Challenge team: Diddo Ltd
Diddo is an innovative Edinburgh-based software company founded in 2016 by directors with a wealth of experience in the military, security and government areas. Diddo will be working with the Youth Leaders from the 5 rights Leadership Group, to co-design an app which puts Young people in control of their data.

Their solution
The solution will allow young people to understand what data about them is held and exposed by social media and other platforms they subscribe to, but it will also put users in control of that data supporting them to remove, report and manage their privacy settings.

It is being developed from technology which Diddo has developed to protect businesses and corporations from cyber-attacks, and the co-development of this solution with Youth Leaders and young people will be key to ensuring Diddo delivers a solution which makes a real impact on the 5 Rights Agenda, and the young people of Scotland.

Challenge 11: Starting the Mental Health Conversation
Challenge Sponsors: NHS NSS, Healthcare Improvement Scotland, Stirling Council

The world for young people is very different from the one most of their parents knew. The huge influences of technology, mainstream and social media, online and offline are just a few of the highly complex areas these people have to navigate while growing up.

It’s against this background that mental wellbeing is increasingly being highlighted as a key issue. Mental health challenges vary greatly from individual to individual and can affect relationships with friends and family, impact on achievement in every aspect of life including school and work, and can lead to serious problems, physical harm, and even suicide.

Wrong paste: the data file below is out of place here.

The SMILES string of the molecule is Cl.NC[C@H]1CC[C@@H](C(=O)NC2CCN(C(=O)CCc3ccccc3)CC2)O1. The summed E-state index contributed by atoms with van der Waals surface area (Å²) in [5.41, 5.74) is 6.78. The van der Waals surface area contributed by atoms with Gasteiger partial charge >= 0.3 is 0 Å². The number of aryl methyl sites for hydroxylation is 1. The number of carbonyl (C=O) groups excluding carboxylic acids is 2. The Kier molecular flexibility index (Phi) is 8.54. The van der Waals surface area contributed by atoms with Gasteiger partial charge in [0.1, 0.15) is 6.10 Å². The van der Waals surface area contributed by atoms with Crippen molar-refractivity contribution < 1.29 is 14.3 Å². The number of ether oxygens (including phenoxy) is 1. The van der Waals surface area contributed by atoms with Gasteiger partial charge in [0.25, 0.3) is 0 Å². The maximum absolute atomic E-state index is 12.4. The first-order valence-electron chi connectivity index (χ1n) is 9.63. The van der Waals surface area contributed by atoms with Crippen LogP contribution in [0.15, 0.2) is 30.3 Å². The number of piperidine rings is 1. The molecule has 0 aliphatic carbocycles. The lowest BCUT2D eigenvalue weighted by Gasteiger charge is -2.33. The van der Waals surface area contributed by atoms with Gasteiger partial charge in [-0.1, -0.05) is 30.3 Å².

But addressing mental health difficulties is not an easy thing to do. While there are well established routes to access help, they are not automatically well known. And while there’s a lot of information online, many young people report feeling overwhelmed and confused by the information and the different types of advice. The subject can be difficult for young people to talk about. It can also be difficult for them to understand how they are feeling, and the stigma around such difficulties can affect how people feel about asking for help or advice.

So this CivTech Wildcard Challenge is asking you to consider how we cut through some of the complexity for young people in a highly personalised way and with the right kind of information, tools, support and guidance, so that each young person can know where to start the conversation about mental health, or help their friends and family do the same.

This Challenge is not about reducing or replacing any existing mental health support services for young people. Nor is it intended to be an awareness campaign. Instead, we want to see new innovative ways that technology can empower conversations about mental health by making things highly personalised, easy to navigate and truly accessible.

So how do we help young people access the support they need, when they need it?

Challenge team: Voxsio
Voxsio’s Conversational Search tool uses artificial intelligence to help people get personalised answers to complex questions. It turns each search into a conversation that delivers personalised results by understanding the question and the individual’s context, then connecting them the right answer. Just like a librarian does, when they help you find the right title for you in a library full of books. Following their successful participation in CivTech 2.0, Voxsio are currently working with the Scottish Government and Stirling, and have just been invited to take part in the Wayra and University of Edinburgh AI and Blockchain Accelerator.

Their solution
The majority of young people will face difficulties as they grow up: it’s a given. Most are healthy, despite these highs and lows. Yet accessing information about the mental health and wellbeing is often difficult. Voxsio will use conversational AI to provide assisted access to information and services about mental-health and wellbeing. Our product will create conversations that help young people, their friends, family and teachers access the personalised information and support they need. It’ll provide signposting and referrals to additional services and advice. And it’ll explore how conversational AI can provide on-going proactive support that helps young people monitor and maintain their mental wellbeing